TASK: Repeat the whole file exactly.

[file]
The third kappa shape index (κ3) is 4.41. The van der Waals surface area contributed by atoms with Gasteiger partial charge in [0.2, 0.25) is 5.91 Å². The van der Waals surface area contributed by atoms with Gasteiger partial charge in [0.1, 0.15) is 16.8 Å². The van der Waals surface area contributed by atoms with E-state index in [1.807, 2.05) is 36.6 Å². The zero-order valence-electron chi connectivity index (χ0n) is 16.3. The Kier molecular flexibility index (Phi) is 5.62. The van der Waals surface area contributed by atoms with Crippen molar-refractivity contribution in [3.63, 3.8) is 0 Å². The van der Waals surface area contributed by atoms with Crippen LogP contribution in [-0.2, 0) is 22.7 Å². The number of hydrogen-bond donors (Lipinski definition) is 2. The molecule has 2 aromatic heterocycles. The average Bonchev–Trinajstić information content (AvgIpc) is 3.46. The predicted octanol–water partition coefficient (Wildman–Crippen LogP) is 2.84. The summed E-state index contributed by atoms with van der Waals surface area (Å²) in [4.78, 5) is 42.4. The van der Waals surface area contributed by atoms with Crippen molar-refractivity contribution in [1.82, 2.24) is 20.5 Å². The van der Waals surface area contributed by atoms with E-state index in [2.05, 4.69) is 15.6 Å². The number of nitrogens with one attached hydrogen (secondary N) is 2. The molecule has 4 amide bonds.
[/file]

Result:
The third kappa shape index (κ3) is 4.41. The van der Waals surface area contributed by atoms with Gasteiger partial charge in [0.2, 0.25) is 5.91 Å². The van der Waals surface area contributed by atoms with Gasteiger partial charge in [0.1, 0.15) is 16.8 Å². The van der Waals surface area contributed by atoms with E-state index in [1.807, 2.05) is 36.6 Å². The zero-order valence-electron chi connectivity index (χ0n) is 16.3. The Kier molecular flexibility index (Phi) is 5.62. The van der Waals surface area contributed by atoms with Crippen molar-refractivity contribution in [3.63, 3.8) is 0 Å². The van der Waals surface area contributed by atoms with Crippen LogP contribution in [-0.2, 0) is 22.7 Å². The number of hydrogen-bond donors (Lipinski definition) is 2. The molecule has 2 aromatic heterocycles. The average Bonchev–Trinajstić information content (AvgIpc) is 3.46. The predicted octanol–water partition coefficient (Wildman–Crippen LogP) is 2.84. The summed E-state index contributed by atoms with van der Waals surface area (Å²) in [4.78, 5) is 42.4. The van der Waals surface area contributed by atoms with Crippen molar-refractivity contribution in [1.82, 2.24) is 20.5 Å². The van der Waals surface area contributed by atoms with E-state index in [2.05, 4.69) is 15.6 Å². The number of nitrogens with one attached hydrogen (secondary N) is 2. The molecule has 4 amide bonds.